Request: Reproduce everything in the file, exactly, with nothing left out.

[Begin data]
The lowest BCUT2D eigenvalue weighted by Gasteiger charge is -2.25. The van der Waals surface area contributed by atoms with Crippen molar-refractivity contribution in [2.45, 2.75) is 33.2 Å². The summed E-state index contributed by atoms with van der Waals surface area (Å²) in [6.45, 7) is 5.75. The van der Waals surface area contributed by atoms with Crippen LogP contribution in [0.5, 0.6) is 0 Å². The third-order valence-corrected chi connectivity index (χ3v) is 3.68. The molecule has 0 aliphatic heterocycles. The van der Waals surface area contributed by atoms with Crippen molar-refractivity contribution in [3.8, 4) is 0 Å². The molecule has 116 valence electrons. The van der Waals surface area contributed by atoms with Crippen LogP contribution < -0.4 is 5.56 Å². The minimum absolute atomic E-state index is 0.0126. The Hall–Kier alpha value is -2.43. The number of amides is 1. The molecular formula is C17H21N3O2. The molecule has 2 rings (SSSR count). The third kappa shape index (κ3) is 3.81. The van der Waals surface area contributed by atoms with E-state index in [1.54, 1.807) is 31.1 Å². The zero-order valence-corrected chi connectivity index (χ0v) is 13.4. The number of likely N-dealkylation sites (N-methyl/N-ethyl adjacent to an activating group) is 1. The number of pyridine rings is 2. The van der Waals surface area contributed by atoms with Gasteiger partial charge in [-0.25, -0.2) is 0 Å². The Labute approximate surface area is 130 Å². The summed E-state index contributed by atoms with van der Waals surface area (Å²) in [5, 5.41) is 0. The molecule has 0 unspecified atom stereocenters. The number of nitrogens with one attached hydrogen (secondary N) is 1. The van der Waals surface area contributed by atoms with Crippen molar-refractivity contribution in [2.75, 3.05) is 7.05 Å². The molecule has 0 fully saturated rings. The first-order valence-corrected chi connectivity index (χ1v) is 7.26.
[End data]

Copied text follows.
The lowest BCUT2D eigenvalue weighted by Gasteiger charge is -2.25. The van der Waals surface area contributed by atoms with Crippen molar-refractivity contribution in [2.45, 2.75) is 33.2 Å². The summed E-state index contributed by atoms with van der Waals surface area (Å²) in [6.45, 7) is 5.75. The van der Waals surface area contributed by atoms with Crippen LogP contribution in [0.5, 0.6) is 0 Å². The third-order valence-corrected chi connectivity index (χ3v) is 3.68. The molecule has 0 aliphatic heterocycles. The van der Waals surface area contributed by atoms with Crippen molar-refractivity contribution in [3.8, 4) is 0 Å². The molecule has 116 valence electrons. The van der Waals surface area contributed by atoms with Crippen LogP contribution < -0.4 is 5.56 Å². The minimum absolute atomic E-state index is 0.0126. The Hall–Kier alpha value is -2.43. The number of amides is 1. The molecular formula is C17H21N3O2. The molecule has 2 rings (SSSR count). The third kappa shape index (κ3) is 3.81. The van der Waals surface area contributed by atoms with E-state index in [1.54, 1.807) is 31.1 Å². The zero-order valence-corrected chi connectivity index (χ0v) is 13.4. The number of likely N-dealkylation sites (N-methyl/N-ethyl adjacent to an activating group) is 1. The number of pyridine rings is 2. The van der Waals surface area contributed by atoms with Gasteiger partial charge in [-0.25, -0.2) is 0 Å². The Labute approximate surface area is 130 Å². The summed E-state index contributed by atoms with van der Waals surface area (Å²) in [5, 5.41) is 0. The molecule has 0 unspecified atom stereocenters. The number of nitrogens with one attached hydrogen (secondary N) is 1. The van der Waals surface area contributed by atoms with Crippen molar-refractivity contribution in [2.75, 3.05) is 7.05 Å². The molecule has 0 fully saturated rings. The first-order valence-corrected chi connectivity index (χ1v) is 7.26.